Translating Cherkess and Discovering a Diaspora

July 28, 2012 • Summer 2012 Blog, Summer Blogs • Views: 922

by Allie Mandeville

Throughout my first week in Jordan, one Arabic word in particular befuddled me repeatedly. My neighborhood, my host family, the social club near our apartment, my host siblings’ school – all of these, my host mom explained over and over again, were “Cherkess.” “Cherkess,” she told me in Arabic, and then, embedded in a tentative English sentence, “Cherkess” once more. I checked my dictionary, the renowned Hans Wehr, but remained stumped, mainly due to the fact that there is no letter in the Arabic alphabet that exactly expresses the “ch” sound.

Finally, after a week of bewilderment, a family friend remembered the precious English translation. “Cherkess,” in fact, means Circassian. (I have also since learned that the term “Cherkess” may be used in English as well.)

To be honest, this didn’t clarify the situation very much at first. Over the last few weeks, however, between conversations with my host mom and assorted research, I have been able to piece together an understanding of the Circassian community, both in Jordan and throughout the region.

The Circassians are an ethnic group whose origins lie in the Caucasus. The majority of the Circassian community is Muslim and was driven out of the Caucasus by Russian cavalry groups in the mid to late 1800s. They scattered southward, forming communities in several Middle Eastern countries, including modern day Lebanon, Israel, Syria, and, as I have witnessed firsthand, Jordan. In fact, the Circassians were among the first people to settle in Amman after several centuries of the city’s abandonment, and for a time shared the area only with the semi-nomadic Bedouins who have since moved further out from the city’s expanding urban sprawl.

Today in Amman, the Cherkess maintain two very active social clubs, complete with cultural dance groups, swimming pools, televised soccer matches, sports teams, summer camps, and cafes. From what I have seen, the community remains committed to maintaining their culture, despite their longstanding condition of diaspora. My host siblings attend a Circassian school where they study the language and culture of their ancestors, and at this point they speak more Circassian than my host mom does.

Circassian Wedding Party (Mandeville/TYG)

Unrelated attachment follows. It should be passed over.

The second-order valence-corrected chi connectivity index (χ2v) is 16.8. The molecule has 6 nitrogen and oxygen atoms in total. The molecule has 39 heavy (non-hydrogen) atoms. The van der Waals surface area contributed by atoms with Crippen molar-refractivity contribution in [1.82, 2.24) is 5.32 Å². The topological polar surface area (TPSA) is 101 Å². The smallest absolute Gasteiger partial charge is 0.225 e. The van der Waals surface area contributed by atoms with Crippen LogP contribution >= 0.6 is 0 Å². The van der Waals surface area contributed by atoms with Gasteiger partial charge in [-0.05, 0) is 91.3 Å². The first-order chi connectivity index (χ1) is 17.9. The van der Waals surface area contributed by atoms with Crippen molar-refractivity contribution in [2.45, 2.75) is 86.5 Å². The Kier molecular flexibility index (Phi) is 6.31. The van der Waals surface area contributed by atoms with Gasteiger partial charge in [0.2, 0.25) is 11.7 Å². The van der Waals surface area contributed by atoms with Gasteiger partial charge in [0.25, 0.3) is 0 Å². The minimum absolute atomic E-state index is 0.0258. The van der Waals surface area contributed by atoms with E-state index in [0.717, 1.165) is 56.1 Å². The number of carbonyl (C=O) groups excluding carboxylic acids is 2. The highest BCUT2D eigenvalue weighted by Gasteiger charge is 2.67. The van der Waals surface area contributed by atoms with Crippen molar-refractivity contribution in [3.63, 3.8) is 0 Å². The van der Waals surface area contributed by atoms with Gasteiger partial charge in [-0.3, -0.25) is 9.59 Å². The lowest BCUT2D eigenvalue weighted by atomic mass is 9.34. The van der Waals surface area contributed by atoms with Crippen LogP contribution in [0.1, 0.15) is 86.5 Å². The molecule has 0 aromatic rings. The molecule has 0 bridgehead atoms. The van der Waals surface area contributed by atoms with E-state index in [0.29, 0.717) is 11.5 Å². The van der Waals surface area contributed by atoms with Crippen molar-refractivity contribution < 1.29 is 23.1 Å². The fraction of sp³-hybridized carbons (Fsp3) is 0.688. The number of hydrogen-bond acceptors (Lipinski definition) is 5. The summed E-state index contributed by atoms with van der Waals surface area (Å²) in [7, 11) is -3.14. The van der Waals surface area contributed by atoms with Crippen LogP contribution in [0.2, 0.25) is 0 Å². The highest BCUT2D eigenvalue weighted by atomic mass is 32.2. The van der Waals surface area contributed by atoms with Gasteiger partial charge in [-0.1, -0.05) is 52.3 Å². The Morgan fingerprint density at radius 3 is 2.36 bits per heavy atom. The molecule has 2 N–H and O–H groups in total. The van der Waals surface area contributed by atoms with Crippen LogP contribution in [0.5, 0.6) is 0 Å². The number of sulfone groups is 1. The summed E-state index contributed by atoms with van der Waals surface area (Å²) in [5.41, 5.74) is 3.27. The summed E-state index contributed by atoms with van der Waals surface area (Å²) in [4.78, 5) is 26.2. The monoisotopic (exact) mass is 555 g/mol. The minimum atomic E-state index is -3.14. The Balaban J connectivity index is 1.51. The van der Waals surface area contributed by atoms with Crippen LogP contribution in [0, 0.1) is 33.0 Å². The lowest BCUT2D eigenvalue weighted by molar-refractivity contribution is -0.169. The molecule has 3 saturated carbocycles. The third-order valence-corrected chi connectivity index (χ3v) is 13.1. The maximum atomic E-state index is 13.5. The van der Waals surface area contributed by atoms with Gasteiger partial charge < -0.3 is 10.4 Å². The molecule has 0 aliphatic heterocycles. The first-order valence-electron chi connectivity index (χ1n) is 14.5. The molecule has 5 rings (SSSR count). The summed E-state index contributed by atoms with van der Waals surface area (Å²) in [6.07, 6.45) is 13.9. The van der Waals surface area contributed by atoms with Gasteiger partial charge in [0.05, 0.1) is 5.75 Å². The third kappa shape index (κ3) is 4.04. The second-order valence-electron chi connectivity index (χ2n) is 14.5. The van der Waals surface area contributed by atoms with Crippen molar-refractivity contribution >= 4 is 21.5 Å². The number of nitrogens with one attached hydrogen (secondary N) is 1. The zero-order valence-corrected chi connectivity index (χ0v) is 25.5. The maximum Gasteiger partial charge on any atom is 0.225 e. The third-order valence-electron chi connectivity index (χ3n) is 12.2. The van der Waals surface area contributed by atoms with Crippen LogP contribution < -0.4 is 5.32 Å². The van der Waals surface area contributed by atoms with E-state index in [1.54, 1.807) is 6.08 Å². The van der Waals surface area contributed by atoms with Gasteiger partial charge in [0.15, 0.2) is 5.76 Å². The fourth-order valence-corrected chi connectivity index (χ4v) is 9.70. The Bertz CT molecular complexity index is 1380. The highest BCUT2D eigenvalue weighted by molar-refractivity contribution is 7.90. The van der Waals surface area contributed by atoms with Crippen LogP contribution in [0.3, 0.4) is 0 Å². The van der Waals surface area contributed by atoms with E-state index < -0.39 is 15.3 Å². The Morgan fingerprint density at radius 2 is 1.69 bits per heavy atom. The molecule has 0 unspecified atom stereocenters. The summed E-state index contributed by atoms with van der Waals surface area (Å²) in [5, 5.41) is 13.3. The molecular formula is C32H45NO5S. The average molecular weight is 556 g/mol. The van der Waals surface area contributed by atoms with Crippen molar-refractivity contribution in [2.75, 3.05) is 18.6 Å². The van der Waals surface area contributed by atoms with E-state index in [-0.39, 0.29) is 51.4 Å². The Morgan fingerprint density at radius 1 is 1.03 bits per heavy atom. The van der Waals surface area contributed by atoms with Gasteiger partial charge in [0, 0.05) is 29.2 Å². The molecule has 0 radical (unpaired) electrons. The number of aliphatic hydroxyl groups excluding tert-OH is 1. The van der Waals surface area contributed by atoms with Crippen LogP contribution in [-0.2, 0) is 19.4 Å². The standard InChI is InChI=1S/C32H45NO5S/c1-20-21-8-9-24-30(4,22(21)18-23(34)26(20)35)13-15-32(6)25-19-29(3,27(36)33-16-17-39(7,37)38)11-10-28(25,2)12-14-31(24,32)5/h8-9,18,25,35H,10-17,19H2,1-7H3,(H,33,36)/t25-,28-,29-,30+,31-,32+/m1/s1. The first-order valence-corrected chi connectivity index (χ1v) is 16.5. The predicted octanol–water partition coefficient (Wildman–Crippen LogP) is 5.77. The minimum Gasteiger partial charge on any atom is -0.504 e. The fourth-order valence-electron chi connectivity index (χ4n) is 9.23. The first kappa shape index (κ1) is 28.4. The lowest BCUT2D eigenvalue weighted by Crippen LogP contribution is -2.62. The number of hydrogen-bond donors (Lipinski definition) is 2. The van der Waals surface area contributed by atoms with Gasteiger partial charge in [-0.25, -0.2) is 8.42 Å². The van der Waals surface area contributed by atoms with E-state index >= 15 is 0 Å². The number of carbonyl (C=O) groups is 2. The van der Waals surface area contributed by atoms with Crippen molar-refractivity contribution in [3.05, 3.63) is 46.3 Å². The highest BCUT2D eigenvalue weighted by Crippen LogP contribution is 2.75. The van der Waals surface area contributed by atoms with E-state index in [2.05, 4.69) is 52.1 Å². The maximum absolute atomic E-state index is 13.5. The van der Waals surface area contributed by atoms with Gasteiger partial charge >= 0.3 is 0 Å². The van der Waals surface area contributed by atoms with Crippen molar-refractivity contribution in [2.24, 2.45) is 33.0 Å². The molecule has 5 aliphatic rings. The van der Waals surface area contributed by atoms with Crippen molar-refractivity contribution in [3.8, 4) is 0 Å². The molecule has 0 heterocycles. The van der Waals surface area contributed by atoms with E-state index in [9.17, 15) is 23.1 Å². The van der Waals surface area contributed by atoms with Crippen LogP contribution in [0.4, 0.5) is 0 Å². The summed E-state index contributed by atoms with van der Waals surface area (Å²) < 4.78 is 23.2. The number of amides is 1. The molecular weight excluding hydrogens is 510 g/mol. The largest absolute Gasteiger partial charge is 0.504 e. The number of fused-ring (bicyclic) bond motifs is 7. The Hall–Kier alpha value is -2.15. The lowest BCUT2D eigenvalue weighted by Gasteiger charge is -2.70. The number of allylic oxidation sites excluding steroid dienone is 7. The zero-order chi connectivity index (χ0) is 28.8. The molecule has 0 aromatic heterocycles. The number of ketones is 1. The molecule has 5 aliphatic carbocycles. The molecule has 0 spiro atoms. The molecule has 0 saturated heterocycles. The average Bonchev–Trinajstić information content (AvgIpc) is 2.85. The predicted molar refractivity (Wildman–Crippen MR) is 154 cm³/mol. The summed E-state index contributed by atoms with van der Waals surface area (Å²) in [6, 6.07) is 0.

Another interesting phenomenon amongst Circassian communities is their typical proximity to the monarchy and military in any country in which they settle. In Jordan, for example, the king’s personal guard is comprised of Circassians, and Circassian leaders have been named honorary princes. (On several occasions, my host mom has shown me YouTube videos of Prince Ali performing traditional Circassian dances.) In Israel, Circassians participate actively in the Israeli security forces, and in Syria, the continuing crackdown by the Assad regime has left many Circassians scrambling to determine where they should place their loyalties after a long history of loyalty to the military establishment.

As these sorts of questions and tensions become increasingly common in the wake of the Arab Spring, the issue of the Circassian diaspora is certainly one to keep an eye on. A recent conversation with my host mom revealed that many Circassians are leaving the Middle East, resettling in villages and small cities in southern Russia, where other Circassians have set up programs to assist in the move and adjustment. While I don’t yet know what path my host family will choose, I can say with certainty that they are not the only Circassians struggling to find their place in a changing Middle East.

Allie Mandeville ’15 is in Jonathan Edwards College. This summer, she is blogging from Amman, Jordan. Contact her at allison.mandeville@yale.edu.

Tags: , , , ,

One Response to Translating Cherkess and Discovering a Diaspora

  1. Roger says:

    A couple of things that need correction with your article:

    Circassians are not from Georgia, Armenia, and Azerbaijan. Those three nations are not even native to the Caucasus (their roots are Persian and Turkic), but Circassians (which are made up of Adyghes and Abkhaz) are. They are from the Northwest Caucasus and Crimea which is now a part of Russia and Ukraine.

    Circassians are quite passive when it comes to faith. You’ll find very devout people among them and atheists, pagans, traditionalists, and so on. In fact, the majority of them were forced to convert to Islam by Ottoman Turks as part of the expulsion and genocide campaign they suffered by the Russians. The Turks agreed to take the remaining survivors off Russia’s hands and then brought them to the Ottoman Empire. Needless to say, it was imperative for them to be Muslims in order to survive in this strange new land.

    From, a Circassian in Colorado, USA.